The $500 fine that Montgomery County levied against Ajay Bhatt for building his backyard fence on county property might have drawn little notice, except that Bhatt isn’t just a homeowner, and it isn’t just any public land.
The one-year-old fence is 14 feet beyond Bhatt’s property line, on the shoulder of a wooded recreational trail between Bethesda and Silver Spring that’s part of the planned route for a 16-mile Purple Line transitway.
Bhatt, who lives in Chevy Chase, is the outspoken president of a citizens group fighting the plan to run trains along the trail. The person who complained about the fence, which prompted the county’s investigation, is a longtime Purple Line advocate who Bhatt says singled him out because he opposes the transitway route.
Yes, the decades-long debate over where to build a rail line in the Maryland suburbs has gotten personal, and it’s come down to a six-foot-high wooden fence.
“It seems awfully coincidental that I’m the president of Friends of the Capital Crescent Trail and I’m the only one who got a complaint,” Bhatt said.
Bhatt is appealing the county citation and the fine. His trial in Montgomery County Circuit Court is scheduled for June.
The trail alignment has always been the most controversial part of the plan to connect Maryland’s inner suburbs with east-west trains. Montgomery bought the trail land, an abandoned freight rail corridor, from B&O Railroad in 1988 to preserve it for a transitway and trail. A Purple Line would run light-rail trains between Montgomery and Prince George’s County, from Bethesda to New Carrollton.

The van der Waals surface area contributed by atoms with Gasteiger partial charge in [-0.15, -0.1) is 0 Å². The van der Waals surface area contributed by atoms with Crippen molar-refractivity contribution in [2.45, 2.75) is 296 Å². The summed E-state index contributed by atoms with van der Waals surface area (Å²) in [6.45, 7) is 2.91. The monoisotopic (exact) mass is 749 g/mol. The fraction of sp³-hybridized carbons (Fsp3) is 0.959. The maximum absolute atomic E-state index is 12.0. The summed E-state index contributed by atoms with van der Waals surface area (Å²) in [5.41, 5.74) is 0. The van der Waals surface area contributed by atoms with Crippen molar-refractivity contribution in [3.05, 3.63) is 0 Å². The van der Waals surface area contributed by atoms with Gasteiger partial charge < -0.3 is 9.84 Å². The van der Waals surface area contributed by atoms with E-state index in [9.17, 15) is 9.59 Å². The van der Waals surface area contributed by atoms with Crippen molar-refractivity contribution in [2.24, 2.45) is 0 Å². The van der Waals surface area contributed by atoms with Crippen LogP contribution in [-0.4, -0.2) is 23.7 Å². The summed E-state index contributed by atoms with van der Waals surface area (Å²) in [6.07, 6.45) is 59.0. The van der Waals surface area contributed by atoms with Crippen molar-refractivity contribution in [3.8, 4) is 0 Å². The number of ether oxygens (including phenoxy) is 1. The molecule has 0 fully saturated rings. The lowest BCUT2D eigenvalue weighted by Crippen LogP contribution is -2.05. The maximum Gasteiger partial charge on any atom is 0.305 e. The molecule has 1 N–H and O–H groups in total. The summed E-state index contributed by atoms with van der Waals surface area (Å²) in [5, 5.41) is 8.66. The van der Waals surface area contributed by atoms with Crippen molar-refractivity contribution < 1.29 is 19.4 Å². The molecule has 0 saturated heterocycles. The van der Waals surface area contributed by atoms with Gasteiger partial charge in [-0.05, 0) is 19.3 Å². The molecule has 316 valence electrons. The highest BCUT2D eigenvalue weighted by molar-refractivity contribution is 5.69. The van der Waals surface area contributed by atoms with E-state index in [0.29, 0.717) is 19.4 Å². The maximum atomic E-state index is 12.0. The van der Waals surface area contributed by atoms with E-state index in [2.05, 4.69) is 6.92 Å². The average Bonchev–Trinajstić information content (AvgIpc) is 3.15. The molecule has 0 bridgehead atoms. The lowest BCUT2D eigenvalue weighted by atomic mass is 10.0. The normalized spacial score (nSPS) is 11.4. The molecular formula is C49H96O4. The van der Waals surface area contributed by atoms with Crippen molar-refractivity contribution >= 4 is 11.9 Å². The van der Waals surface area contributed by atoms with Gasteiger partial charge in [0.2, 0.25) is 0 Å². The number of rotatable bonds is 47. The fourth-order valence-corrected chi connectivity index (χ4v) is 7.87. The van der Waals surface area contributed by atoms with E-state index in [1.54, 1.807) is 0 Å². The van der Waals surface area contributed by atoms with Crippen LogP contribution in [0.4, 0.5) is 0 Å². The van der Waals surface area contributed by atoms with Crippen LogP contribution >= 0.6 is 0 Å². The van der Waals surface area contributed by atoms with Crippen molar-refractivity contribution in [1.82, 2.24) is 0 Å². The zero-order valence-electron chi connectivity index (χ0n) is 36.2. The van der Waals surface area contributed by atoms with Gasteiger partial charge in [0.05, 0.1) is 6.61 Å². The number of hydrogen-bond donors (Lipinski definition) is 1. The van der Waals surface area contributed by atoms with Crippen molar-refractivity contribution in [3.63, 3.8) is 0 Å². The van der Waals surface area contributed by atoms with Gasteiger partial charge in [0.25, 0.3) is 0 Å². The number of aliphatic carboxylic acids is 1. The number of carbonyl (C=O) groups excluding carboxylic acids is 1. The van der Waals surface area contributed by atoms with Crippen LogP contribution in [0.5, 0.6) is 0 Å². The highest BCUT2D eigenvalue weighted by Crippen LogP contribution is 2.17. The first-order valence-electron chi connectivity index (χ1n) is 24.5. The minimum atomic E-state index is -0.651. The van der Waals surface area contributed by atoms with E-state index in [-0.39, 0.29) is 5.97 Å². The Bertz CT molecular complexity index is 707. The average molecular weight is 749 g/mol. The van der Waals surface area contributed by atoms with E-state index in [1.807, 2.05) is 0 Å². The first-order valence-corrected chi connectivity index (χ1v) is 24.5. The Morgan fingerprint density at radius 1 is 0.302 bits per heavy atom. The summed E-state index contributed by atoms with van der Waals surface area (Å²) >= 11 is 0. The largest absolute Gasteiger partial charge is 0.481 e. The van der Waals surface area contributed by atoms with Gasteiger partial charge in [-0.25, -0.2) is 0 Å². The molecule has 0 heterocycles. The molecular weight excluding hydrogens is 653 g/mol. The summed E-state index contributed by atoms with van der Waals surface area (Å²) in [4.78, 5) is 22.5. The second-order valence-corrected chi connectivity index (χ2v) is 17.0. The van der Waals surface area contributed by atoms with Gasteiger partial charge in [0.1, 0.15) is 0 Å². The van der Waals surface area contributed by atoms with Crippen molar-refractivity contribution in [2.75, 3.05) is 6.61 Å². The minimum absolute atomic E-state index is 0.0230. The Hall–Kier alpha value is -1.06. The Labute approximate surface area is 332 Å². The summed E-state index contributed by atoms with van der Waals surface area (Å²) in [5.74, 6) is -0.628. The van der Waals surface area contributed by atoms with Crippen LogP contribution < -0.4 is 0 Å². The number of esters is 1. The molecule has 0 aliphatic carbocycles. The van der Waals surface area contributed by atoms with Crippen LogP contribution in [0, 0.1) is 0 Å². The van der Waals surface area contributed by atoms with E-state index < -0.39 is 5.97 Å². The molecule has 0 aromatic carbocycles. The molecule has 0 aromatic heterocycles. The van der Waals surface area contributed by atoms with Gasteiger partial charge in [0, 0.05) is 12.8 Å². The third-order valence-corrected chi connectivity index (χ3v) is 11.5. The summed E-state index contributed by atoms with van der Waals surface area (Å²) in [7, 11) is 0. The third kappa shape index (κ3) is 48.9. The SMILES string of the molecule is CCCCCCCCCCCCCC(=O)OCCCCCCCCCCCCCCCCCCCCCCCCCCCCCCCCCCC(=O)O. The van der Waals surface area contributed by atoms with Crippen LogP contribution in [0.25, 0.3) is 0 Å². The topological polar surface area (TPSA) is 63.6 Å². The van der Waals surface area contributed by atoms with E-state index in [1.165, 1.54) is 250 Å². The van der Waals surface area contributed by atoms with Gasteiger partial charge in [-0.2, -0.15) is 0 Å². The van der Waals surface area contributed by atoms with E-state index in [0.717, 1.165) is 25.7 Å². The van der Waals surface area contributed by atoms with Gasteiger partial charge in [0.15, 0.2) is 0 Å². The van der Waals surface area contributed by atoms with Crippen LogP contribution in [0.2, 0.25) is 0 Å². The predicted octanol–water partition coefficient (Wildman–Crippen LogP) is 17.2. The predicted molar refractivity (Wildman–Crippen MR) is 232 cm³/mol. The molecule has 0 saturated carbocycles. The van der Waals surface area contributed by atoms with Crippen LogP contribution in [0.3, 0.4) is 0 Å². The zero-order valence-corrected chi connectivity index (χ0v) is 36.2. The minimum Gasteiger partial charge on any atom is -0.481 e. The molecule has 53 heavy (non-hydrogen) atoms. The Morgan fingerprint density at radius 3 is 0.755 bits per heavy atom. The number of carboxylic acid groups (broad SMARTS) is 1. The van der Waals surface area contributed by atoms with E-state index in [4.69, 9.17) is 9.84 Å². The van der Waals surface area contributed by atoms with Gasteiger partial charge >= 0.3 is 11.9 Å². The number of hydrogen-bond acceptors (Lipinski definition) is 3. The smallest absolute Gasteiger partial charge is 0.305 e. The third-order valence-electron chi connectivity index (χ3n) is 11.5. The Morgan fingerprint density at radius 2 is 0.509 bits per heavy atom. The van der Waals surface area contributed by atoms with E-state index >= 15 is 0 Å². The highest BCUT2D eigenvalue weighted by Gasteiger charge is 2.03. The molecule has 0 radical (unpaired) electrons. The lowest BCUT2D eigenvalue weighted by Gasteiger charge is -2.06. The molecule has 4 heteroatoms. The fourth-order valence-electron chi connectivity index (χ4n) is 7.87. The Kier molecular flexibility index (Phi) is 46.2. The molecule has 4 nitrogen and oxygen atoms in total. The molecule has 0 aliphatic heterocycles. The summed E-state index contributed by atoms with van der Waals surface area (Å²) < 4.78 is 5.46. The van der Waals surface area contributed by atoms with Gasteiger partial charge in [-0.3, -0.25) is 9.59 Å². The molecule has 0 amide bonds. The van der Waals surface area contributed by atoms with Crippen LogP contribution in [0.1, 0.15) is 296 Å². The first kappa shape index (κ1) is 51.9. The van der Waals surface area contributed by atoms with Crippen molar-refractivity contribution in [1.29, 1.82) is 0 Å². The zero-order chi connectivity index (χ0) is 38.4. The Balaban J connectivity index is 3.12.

Bhatt’s fence isn’t unusual along the trail. Longtime residents say the B&O Railroad didn’t mind them building fences and sheds in the right of way, and county officials say they don’t routinely investigate right-of-way violations unless they receive a complaint. Maryland Transit Administration officials planning the Purple Line say there are about 25 “encroachments” on the trail land, including sheds, garages, retaining walls and decks. MTA officials say they have not counted fences in the right of way, but a walk along the trail show many as close as Bhatt’s, some of them appearing relatively new.
The Purple Line’s construction is scheduled to begin next summer, pending federal funding. Any structures remaining in the right of way could face the bulldozers.
Bhatt, who owns a construction firm, said his $7,000 fence was built on the same spot where fences have stood behind his house for years. He said he showed the county permitting official a 1977 land survey of his home that included a fence beyond his property line, and he said he told the official that he planned to build his new fence there, too. The permitting official didn’t object, he said.
“I didn’t expect to prevent a Purple Line with a fence,” Bhatt said one recent afternoon from his back yard in the Coquelin Run neighborhood. “I know that’s not going to happen. But it doesn’t make sense for me to have to move my fence before” the Purple Line construction begins, he added.